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Double-Taxation Agreements

By admin
12 Oct 2023
Manage Tax Risk

Double-Taxation Agreements what they are and why you may need to be aware of them

As a UK resident you are subject to taxation on your worldwide income and gains on an arising basis i.e. in the tax year in which the income/gain arises (unless you are non-UK domiciled which is far too broad a discussion to include here).

This means that, even if you have offshore income or gains on which you have paid tax in another country, you still need to declare it to HMRC and pay any tax due.  When working on worldwide disclosures, a common misconception we hear is that “I paid tax on it in X so I assumed I didn’t need to declare it here too”.

The astute amongst you might spot that declaring the same income in two countries means double taxation, but that’s not necessarily the case.  In the UK, relief for tax paid overseas is given in one of two ways:

  1. With reference to the applicable double-taxation agreement (“DTA”), or
  2. Where no DTA exists, or the income/gain is not specified, by unilateral relief.

Unilateral relief means deducting the overseas tax paid from your UK tax liability, but only so much of it as relates to that specific source of overseas income/gain (if you think about it logically, you shouldn’t be able to receive a refund of UK tax for tax you’ve paid to a different tax authority).  This means preparing separate calculations inclusive and exclusive of the overseas source. Where a person has multiple sources of offshore income/gains, this can get complicated.

The UK has Double-Taxation Agreements with more than 130 countries.  These set out a tie-breaker clause (where a person is resident in both jurisdictions) and the tax rates and preferences for different sources of income and gain.  Whilst most Double-Taxation Agreements follow the same format, they all differ slightly so it’s important to undertake a review as errors can result in HMRC enquiry and the potential for tax-geared penalties.

Determining UK tax residence [insert article] is not necessarily straight forward, particularly where you are internationally mobile, or in a year of transit, and each country has its own set of rules for determining tax residency in a given year.  In addition, most countries have tax years which don’t align with the UK, so it’s not always easy to see how you can be resident in more than one country at the same time.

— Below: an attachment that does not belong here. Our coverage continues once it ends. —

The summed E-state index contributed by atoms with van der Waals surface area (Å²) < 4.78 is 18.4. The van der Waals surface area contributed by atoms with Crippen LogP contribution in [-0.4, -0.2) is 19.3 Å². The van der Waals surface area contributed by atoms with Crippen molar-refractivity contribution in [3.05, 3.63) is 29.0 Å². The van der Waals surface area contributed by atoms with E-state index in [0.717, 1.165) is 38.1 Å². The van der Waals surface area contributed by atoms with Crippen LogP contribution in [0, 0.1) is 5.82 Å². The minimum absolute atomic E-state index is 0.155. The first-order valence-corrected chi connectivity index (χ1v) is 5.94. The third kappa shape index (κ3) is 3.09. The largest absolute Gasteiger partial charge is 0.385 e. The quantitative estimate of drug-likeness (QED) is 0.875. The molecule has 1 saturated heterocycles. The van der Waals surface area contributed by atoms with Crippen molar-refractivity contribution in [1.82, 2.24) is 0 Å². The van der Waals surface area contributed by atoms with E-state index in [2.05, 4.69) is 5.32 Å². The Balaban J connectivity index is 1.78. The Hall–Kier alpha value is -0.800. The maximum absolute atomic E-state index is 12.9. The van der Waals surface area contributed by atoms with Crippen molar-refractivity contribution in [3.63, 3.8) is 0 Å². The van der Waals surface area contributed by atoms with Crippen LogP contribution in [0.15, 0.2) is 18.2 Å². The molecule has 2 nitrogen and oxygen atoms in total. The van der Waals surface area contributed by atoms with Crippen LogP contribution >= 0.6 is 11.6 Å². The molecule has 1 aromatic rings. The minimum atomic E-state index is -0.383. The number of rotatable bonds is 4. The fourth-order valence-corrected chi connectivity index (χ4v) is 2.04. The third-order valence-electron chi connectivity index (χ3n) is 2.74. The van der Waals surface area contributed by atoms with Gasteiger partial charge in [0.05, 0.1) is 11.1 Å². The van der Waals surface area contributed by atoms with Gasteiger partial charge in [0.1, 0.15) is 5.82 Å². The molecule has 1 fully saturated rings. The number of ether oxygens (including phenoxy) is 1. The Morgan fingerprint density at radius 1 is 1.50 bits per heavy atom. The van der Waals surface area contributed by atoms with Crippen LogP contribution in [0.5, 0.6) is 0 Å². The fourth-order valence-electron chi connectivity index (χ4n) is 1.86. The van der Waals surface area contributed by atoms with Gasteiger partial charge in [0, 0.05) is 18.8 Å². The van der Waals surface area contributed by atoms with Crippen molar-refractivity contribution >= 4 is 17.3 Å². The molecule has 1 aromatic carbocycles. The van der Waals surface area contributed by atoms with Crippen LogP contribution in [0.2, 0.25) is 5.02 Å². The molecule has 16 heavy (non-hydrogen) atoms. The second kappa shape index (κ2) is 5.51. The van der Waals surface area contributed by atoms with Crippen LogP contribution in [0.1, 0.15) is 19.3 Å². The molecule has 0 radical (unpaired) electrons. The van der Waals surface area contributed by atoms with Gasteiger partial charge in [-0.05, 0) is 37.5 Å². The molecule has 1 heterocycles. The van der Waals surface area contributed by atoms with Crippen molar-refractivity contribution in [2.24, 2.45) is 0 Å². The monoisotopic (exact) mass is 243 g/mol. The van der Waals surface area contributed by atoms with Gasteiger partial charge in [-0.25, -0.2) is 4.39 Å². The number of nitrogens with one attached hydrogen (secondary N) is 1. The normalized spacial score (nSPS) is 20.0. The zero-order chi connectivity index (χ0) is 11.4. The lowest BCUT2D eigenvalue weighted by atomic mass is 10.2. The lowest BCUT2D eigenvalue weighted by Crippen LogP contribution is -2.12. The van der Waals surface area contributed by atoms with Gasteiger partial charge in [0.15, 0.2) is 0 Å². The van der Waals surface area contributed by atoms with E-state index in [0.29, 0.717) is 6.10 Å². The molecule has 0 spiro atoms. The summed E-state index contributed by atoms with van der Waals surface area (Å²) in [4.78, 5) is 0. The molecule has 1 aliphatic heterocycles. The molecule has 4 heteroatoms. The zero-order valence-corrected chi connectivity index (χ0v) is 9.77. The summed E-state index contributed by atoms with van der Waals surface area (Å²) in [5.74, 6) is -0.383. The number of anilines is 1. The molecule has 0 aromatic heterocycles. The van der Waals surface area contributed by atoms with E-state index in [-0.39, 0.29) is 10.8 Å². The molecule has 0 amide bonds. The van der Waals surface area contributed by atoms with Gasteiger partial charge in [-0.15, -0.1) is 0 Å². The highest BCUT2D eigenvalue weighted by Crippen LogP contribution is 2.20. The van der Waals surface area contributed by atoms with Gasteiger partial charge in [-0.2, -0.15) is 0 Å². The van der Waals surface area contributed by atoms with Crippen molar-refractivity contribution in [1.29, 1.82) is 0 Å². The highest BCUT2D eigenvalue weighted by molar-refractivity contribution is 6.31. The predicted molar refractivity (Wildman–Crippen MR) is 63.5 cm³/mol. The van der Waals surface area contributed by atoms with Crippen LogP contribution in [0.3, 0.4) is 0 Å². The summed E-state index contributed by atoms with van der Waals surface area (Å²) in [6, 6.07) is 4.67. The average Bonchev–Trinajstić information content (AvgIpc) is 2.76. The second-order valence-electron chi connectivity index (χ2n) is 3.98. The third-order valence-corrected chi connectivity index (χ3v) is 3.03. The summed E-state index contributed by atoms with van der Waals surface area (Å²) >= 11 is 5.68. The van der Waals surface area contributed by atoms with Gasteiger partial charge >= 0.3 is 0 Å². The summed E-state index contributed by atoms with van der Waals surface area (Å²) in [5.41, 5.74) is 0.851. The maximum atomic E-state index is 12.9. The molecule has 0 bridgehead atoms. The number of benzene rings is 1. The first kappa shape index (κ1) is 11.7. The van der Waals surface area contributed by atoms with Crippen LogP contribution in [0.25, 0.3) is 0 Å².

Where this happens, you should look to the relevant clause of the Double-Taxation Agreement (if there is one) and follow the steps, which generally follow this format:

  1. Where you have a permanent home
  2. Where your social and economic ties are closest
  3. Where you have your habitual abode
  4. The country in which you are a national
  5. By mutual agreement by the competent authorities

If the answer to a question is neither, both, or cannot be determined, then you move onto the next step.  The Double-Taxation Agreement also sets out the procedure for mutual agreement although the fact that it refers to the authorities as “competent” might be considered laughable.

Once a person’s residency has been determined using the above you then need to look at each source of income/gain in turn to ascertain the tax treatment:

  • is it taxable in one or both states
  • if both, who gets priority and where is relief claimed
  • what is the applicable rate

Having worked on a considerable number of worldwide disclosures, and particularly in view of the Failure to Correct legislation [article], we’d suggest this is done in advance of moving countries, or as soon as possible after you start receiving offshore income.  It’s not just about the UK tax liabilities – in many cases pensions are taxable where you are resident, and employment income is taxable where the duties of that employment are performed. Both of these income streams are often subject to tax at source and if you’ve ever tried to claim a tax refund you know this isn’t an ideal situation to be in!

If you’re unsure about your circumstances and would like to discuss any of the above, please do not hesitate to contact us.

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This article about Double-Taxation Agreements is written by Cate Jackson

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